I haven’t really told you about where we are, in terms of our sailing exploits, for a while.
We are still in the Ionian, where there are lots of places to explore. We try to go to locations that are slightly off the beaten track, where flotilla boats don’t venture. Nothing wrong with flotilla boats, but sometimes it’s nice to be among just half a dozen other yachts, instead of 20 or 30 jostling for places.
The island of Kalamos is part of the Ionian group, but along with its smaller neighbour Kastos, gets forgotten when you ask people to name islands in this area of Greece.
Most people might be able to name Corfu, Kefalonia, Lefkas, Zante and maybe Ithaca, but they are less likely to have heard of Meganisi, Paxos, Kastos and Kalamos.
Kalamos is west of the Ionian mainland, east of Meganissi and Lefkas. It is a small island, 5.5 miles long and just over 2 miles wide. It is mountainous, and covered in dense pine forest. The main town and small harbour are on the east coast, but we came to the even tinier harbour and settlement of Episcopi, on the north west coast. The harbour is shallow and there is only room for half a dozen yachts at most. There is one small seasonal cafe, run by a lovely family, who serve simple, cheap meals. The small road out of the harbour winds upwards through the pine forest, and you will eventually reach the other side of the island.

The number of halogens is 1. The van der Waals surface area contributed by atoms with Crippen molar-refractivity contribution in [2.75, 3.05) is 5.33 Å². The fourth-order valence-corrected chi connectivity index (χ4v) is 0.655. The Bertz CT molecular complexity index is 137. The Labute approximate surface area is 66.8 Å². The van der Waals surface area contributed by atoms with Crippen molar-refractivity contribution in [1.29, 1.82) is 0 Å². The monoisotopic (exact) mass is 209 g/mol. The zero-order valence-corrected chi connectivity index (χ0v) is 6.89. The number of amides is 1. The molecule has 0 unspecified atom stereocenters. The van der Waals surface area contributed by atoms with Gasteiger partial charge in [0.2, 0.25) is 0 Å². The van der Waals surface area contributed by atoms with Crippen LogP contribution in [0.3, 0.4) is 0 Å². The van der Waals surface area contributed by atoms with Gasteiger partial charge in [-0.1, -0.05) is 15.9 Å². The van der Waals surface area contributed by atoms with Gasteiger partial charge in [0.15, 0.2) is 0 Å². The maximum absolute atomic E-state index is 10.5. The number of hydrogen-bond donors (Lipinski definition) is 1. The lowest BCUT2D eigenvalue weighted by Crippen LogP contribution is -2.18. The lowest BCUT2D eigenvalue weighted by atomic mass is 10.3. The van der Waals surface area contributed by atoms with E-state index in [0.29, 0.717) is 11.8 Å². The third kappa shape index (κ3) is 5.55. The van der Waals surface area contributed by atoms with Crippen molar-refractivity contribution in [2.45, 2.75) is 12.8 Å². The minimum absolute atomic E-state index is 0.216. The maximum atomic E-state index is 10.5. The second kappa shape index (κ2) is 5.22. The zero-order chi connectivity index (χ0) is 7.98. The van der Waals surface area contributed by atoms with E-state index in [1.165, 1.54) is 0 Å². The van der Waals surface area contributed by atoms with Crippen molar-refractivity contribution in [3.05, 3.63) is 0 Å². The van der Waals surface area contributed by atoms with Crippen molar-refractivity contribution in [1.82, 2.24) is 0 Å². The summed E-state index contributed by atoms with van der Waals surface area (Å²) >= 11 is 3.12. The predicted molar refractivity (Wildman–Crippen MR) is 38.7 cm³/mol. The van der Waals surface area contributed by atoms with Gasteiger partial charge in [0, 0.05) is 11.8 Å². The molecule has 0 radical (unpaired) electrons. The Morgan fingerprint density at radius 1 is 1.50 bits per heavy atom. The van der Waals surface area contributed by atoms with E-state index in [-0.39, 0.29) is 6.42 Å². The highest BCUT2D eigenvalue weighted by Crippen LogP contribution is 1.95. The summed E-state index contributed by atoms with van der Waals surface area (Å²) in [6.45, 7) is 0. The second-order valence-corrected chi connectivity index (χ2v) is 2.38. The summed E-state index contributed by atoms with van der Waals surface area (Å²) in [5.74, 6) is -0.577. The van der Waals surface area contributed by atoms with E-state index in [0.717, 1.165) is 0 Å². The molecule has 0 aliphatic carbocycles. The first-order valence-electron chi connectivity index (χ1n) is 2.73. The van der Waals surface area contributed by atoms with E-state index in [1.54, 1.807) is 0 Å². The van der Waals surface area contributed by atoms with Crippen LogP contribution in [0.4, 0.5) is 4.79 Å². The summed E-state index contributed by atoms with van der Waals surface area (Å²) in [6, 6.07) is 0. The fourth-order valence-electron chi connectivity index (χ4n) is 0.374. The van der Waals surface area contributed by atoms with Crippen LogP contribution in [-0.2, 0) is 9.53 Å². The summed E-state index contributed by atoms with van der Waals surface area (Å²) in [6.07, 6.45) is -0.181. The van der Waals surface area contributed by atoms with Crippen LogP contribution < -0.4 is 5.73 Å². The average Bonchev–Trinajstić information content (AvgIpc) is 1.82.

There are many old, abandoned houses here, with no windows and roofs that have fallen in, but some attempt has been made to being some back to life, and there are some very grand houses which are the holiday homes of rich Greeks, or converted into tourist apartments. Only a very few families live here permanently. There are no shops on this side of the island. The main ferry to Mitikas on the mainland leaves from the bigger harbour at Kalamos town, but a smaller passenger ferry also runs twice a day from Episcopi to the mainland.
Another area of Kalamos with a lot of deserted, ruined buildings, is the bay at Port Athene on the SE coast. There used to be a thriving settlement here, and the area was known for its limestone works up to the 1950s, when an earthquake destroyed the water supply and the village was abandoned.
There are a dozen or so stone cottages in various states of disrepair, and an attempt is being made to restore the main big house on the waterfront. There is a significant sized church here, painted bright yellow, which is tended daily by local,women, and attracts many pilgrims on various Religious days throughout the year. The small taverna which used to serve visiting yachtsmen is no longer there.
We are in the quiet bay, and lucky enough to moor on one of the little jetties, so we can easily get ashore without having to use our dinghy. The water is crystal clear and it’s easy to see all sorts of fish swimming beside the boat – and I spotted a bright red starfish! Last night the only sound was that of the wild goats bleating as they climbed down to the rocky shore at sunrise.